Providing genuine autonomy to the Tibetan people is in China’s interest as it makes efforts to create a peaceful, stable and harmonious society. But resolving the Tibetan issue is also important to the international community, particularly to our region. The historically volatile Central Asian region has revived and has already become an area of conflict. Here Tibet can play a stabilizing role, which is important to the countries in the region such as India, China, and Russia, as well as to the United States and other countries. Tibet, which for centuries played the vital role as a buffer in the region, can help create a more cohesive and stable region by serving as a valuable bridge. A number of political observers from the region also acknowledge that resolving the Tibet issue is an important factor in the normalization of India-China relations.[16] Understanding the great mutual benefit for all concerned, His Holiness has consistently supported closer India-China relations.

There is also increased awareness of the vital importance of the Tibetan plateau from the environmental perspective. Just on the issue of water alone, it is an undeniable fact that over the next few decades water may become as scarce a commodity as oil. Tibet is literally the life-source of the region, serving as the source of most of Asia’s major rivers. Therefore, protecting Tibet’s fragile environment should be accorded the highest priority.

The Dalai Lama is widely recognized and admired for his honesty and integrity. He has been pragmatic and flexible in wanting to negotiate with the leadership in Beijing on the kind of status Tibet should enjoy in the future and has held steadfast to his commitment to non-violence and dialogue as the only logical means of resolving the issue of Tibet.

Every Tibetan, including communist cadres as well as independence advocates, reveres His Holiness. It is a reality today that in spite of their tremendous suffering resulting from some of China’s policies, the Tibetans have not resorted to non-peaceful means to respond to this injustice. This is largely because of the unwavering insistence on peace and reconciliation by the Dalai Lama and the hope he provides to his people.

Some detractors in the Chinese Government seem to believe that the aspirations of the Tibetan people will fizzle out once the Dalai Lama passes away. This is a most dangerous and myopic approach. Certainly, the absence of the Dalai Lama would be devastating for the Tibetan people. But more importantly his absence would mean that China would be left to handle the problem without the presence of a leader who enjoys the loyalty of the entire community and who remains firmly committed to non-violence. It is certain that the Tibetan position would become more intractable in his absence, and that having had their beloved leader pass away in exile would create deep and irreparable wounds in the hearts of the Tibetan people.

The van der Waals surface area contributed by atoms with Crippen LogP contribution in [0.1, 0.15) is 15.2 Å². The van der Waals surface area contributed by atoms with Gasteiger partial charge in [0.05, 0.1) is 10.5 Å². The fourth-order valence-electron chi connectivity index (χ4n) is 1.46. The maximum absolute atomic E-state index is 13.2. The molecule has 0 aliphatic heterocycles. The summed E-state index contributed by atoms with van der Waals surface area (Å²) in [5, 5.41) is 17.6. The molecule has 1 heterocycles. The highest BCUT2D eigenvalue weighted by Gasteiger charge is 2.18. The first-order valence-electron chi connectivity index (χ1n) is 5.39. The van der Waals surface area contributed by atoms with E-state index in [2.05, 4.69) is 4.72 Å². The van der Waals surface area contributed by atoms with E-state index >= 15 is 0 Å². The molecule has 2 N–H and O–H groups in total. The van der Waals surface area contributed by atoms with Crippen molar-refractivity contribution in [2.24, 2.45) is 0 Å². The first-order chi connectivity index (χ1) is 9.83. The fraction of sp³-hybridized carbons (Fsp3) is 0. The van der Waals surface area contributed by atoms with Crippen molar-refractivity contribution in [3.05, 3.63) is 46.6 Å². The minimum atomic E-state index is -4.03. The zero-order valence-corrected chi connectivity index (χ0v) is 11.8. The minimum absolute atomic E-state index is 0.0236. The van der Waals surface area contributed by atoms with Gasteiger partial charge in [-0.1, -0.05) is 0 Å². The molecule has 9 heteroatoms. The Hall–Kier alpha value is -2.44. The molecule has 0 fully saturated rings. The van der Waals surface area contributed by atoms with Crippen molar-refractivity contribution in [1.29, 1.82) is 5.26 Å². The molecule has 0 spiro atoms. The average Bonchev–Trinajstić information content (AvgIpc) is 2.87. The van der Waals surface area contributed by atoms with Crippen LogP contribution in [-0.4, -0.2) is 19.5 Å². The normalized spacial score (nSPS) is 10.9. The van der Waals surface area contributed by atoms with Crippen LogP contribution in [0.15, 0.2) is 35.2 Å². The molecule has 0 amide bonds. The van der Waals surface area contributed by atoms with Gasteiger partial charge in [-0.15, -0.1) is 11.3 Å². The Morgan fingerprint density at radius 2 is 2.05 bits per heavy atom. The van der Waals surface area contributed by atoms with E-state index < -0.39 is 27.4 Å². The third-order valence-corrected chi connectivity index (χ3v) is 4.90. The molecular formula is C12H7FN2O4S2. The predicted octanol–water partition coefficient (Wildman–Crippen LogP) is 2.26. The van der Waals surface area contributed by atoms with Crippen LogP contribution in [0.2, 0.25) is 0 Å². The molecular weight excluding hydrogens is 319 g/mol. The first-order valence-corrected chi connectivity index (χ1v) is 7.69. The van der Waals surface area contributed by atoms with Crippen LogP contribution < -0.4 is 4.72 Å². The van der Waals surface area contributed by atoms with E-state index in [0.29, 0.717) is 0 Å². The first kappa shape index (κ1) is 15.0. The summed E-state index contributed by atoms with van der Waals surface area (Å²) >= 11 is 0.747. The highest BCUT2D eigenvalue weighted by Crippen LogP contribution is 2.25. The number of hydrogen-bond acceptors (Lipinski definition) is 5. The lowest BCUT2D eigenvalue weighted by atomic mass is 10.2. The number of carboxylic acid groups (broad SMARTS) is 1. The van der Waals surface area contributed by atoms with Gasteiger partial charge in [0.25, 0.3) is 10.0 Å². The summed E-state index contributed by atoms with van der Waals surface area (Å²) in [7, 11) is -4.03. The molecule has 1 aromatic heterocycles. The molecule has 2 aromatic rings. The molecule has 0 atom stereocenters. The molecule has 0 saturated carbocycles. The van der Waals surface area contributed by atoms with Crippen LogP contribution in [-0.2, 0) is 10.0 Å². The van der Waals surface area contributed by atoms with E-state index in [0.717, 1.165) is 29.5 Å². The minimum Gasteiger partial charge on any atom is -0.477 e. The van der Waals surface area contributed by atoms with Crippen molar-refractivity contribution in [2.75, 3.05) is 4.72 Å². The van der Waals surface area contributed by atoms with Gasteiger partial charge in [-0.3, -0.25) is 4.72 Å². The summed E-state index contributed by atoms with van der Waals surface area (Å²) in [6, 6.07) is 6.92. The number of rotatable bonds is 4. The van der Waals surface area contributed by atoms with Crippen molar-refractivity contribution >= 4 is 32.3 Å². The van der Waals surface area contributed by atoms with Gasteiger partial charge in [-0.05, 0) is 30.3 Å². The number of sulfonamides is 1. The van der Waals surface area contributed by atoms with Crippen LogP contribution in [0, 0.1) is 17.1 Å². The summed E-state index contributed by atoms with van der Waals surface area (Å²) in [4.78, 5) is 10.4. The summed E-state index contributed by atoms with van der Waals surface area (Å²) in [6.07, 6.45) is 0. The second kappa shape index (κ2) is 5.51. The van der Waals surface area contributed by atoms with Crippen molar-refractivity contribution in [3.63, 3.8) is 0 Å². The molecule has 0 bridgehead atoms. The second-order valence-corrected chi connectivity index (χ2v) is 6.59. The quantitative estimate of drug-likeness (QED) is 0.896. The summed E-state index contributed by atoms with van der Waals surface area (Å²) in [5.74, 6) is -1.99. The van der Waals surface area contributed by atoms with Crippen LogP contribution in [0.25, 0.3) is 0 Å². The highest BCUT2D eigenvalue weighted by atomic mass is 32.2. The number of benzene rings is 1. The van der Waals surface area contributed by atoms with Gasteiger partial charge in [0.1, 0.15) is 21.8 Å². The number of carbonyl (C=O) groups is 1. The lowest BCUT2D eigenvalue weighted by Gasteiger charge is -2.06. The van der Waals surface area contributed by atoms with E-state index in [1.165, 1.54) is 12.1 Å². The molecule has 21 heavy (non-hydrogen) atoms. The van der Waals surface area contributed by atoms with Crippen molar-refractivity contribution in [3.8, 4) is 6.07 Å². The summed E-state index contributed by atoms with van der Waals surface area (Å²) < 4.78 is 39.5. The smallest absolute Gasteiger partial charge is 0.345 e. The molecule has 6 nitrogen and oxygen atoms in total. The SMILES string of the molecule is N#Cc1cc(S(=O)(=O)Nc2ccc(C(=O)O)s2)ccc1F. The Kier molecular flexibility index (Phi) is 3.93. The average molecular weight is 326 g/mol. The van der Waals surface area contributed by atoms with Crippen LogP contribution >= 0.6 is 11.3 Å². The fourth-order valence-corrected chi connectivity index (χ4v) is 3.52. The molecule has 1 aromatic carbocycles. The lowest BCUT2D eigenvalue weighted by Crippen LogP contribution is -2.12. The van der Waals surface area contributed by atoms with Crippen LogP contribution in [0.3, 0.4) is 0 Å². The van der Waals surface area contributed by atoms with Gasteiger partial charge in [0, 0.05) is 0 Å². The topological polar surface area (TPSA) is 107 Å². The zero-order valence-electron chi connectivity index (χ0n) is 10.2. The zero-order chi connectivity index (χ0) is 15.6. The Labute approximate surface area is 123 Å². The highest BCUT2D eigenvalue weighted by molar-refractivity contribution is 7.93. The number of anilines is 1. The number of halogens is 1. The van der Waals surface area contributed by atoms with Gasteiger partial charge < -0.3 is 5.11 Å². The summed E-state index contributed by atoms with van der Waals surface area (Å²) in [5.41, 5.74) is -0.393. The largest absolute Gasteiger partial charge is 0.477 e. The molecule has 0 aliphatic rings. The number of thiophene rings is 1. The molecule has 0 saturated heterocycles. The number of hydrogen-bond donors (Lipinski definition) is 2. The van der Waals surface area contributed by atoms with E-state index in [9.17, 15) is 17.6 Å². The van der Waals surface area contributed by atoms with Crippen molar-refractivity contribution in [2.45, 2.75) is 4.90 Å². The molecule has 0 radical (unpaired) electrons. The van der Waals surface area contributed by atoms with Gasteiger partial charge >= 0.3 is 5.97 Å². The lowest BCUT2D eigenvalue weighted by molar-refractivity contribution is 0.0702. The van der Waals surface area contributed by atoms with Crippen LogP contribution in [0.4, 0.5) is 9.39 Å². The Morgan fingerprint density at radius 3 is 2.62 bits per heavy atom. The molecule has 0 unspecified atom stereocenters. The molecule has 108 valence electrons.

In the absence of the Dalai Lama, there is no way that the entire population would be able to contain their resentment and anger. If we go by some of the reports that came out of Tibet in the aftermath of the Spring uprisings one of them quoted a Tibetan from Amdo as saying that if the issue remains unresolved and the Dalai Lama passes away, there would be a volcano-type eruption of the sentiments in Tibet. And it only takes a few desperate individuals or groups to create major instability. This is not a threat, but a statement of fact.

The Dalai Lama’s world view, his special bond with the Tibetan people and the respect he enjoys in the international community all make the person of the Dalai Lama key both to achieving a negotiated solution to the Tibetan issue and to peacefully implementing any agreement that is reached. This is why we have consistently conveyed to our Chinese counterparts that far from being the problem, His Holiness the Dalai Lama is the solution.

To date, the Chinese authorities have resorted to political and military pressure, and intimidation to stifle the Tibetan people. This is clearly demonstrated by their action against the Tibetan demonstrators early this year, including the encouragement of nationalistic feelings against Tibetans, and their subsequent clampdown in all Tibetan areas. These actions can not only harm the sincere efforts by both sides for a mutually beneficial reconciliation, but also create embarrassment and difficulty to the Chinese leadership; they will do substantial damage to China’s efforts to be a peaceful and responsible power internationally and the creation of a harmonious society at home.

As my colleague, Envoy Kelsang Gyaltsen, and I have conveyed to our Chinese counterparts during our meetings, the task before us is not impossible. The seemingly insurmountable gaps between us can be diminished through honest discourse and hard work. With His Holiness’ unambiguous commitment to the integrity and sovereignty of the People’s Republic of China, China’s leaders must recognize the aspirations of the Tibetans to survive as a distinct people, a commitment that is already enshrined in China’s laws.